The re-analysis has changed the treatment of non-monetary gold credits and repairs on goods debits. Clients should refer to footnotes attached to each seasonally adjusted table.

This re-analysis has slightly changed the seasonally adjusted movement between August and September 2006 for goods imports (debits) from a preliminary increase of 0.4% advised in the September 2006 issue of International Merchandise Imports, Australia (cat. no. 5439.0) to an increase of 0.3% in this issue.

Implementation of trading day adjustment in quarterly series

The ABS is modifying the seasonal adjustment processes applied to quarterly Balance of Payments data to better account for trading day variations. A brief explanation of this modified approach is provided below.

Seasonally adjusted estimates are derived by estimating and removing systematic calendar related effects from the original series. In the balance of payments series, these calendar related effects are known as seasonal influences (e.g. increased imports in the lead-up to Christmas) and trading day influences (arising from the varying length of each month and the varying number of Sundays, Mondays, Tuesdays, etc. in each month). Each influence is estimated by separate seasonal and trading day factors which, when combined, are referred to as the combined adjustment factors.

Trading day, or working day patterns, are purely calendar related behaviour which arise when more activity tends to occur on some days of the week than on others. With monthly series for example, the number of times a particular day of the week occurs in a given month depends on the number of days in the month, and the way the days of the week fall in that month for that year. Thus the different days of the week can occur with different frequencies from month to month and year to year. If more activity tends to occur on some days of the week than on others, the changing frequency of particular days from month to month will have an impact on the behaviour of the original monthly series. The result is a systematic pattern of behaviour which is independent of monthly changes in underlying activity. This effect is termed the trading day effect. The trading day effect is relatively easy to isolate in monthly series because each month generally contains four weeks plus two or three days. The effect of the two or three extra days over four weeks can be quite significant.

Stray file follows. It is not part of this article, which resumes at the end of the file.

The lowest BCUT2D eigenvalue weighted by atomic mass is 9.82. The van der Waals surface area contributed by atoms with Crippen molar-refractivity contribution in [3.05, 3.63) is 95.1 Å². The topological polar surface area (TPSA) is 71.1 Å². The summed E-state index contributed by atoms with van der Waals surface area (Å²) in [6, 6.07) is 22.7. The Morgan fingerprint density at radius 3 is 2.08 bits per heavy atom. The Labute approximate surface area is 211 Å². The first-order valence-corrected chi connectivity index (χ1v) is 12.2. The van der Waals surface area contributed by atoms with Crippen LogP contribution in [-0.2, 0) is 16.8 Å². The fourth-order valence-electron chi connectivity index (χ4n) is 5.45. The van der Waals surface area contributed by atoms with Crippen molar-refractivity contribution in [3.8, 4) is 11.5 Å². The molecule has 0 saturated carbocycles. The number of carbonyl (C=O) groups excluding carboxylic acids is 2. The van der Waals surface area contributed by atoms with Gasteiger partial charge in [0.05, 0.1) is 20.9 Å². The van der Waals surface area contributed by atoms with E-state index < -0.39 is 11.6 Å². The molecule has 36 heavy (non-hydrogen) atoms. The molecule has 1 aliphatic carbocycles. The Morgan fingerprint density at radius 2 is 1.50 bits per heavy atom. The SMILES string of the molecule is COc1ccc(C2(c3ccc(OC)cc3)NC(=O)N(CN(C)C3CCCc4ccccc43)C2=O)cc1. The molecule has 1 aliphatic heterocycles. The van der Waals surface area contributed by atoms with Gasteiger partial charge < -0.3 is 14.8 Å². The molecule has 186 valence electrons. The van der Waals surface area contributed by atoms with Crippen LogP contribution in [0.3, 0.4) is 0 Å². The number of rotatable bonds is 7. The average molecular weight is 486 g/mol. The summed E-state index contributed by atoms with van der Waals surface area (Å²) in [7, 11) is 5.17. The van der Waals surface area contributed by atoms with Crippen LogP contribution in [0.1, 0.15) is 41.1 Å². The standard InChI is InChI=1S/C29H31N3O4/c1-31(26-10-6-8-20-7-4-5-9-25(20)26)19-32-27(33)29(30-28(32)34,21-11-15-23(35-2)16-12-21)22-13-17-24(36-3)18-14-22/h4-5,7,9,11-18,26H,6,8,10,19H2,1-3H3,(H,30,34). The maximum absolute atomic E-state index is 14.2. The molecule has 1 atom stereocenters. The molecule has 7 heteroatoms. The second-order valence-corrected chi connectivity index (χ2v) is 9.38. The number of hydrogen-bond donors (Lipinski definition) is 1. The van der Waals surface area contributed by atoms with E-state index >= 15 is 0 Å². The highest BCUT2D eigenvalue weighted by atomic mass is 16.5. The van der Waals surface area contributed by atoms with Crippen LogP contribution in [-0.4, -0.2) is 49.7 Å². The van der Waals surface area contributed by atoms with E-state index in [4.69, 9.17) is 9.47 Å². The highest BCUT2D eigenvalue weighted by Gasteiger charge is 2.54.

However, directly estimating the trading day effect in a quarterly series is difficult because a quarter generally contains 13 weeks plus or minus only one day. An alternative involves applying the trading day variation derived from the corresponding monthly series, which contain more information on trading day activity and is considered a superior methodology. From the September quarter 2006 issue of Balance of Payments and International Investment Position, Australia (cat. no. 5302.0), this alternate treatment of trading day variation will be applied to the seasonally adjusted quarterly balance of payments series. As a result, revisions will occur for all previously published seasonally adjusted and trend estimates. These revisions will improve both the historical series and future series.

These changes will also improve the observed coherence between quarterly seasonally adjusted estimates and the sum of the corresponding monthly series. The ABS is investigating other options for improving this coherence.



AVAILABILITY OF DETAILED SERVICES DATA

International Trade in Services data cubes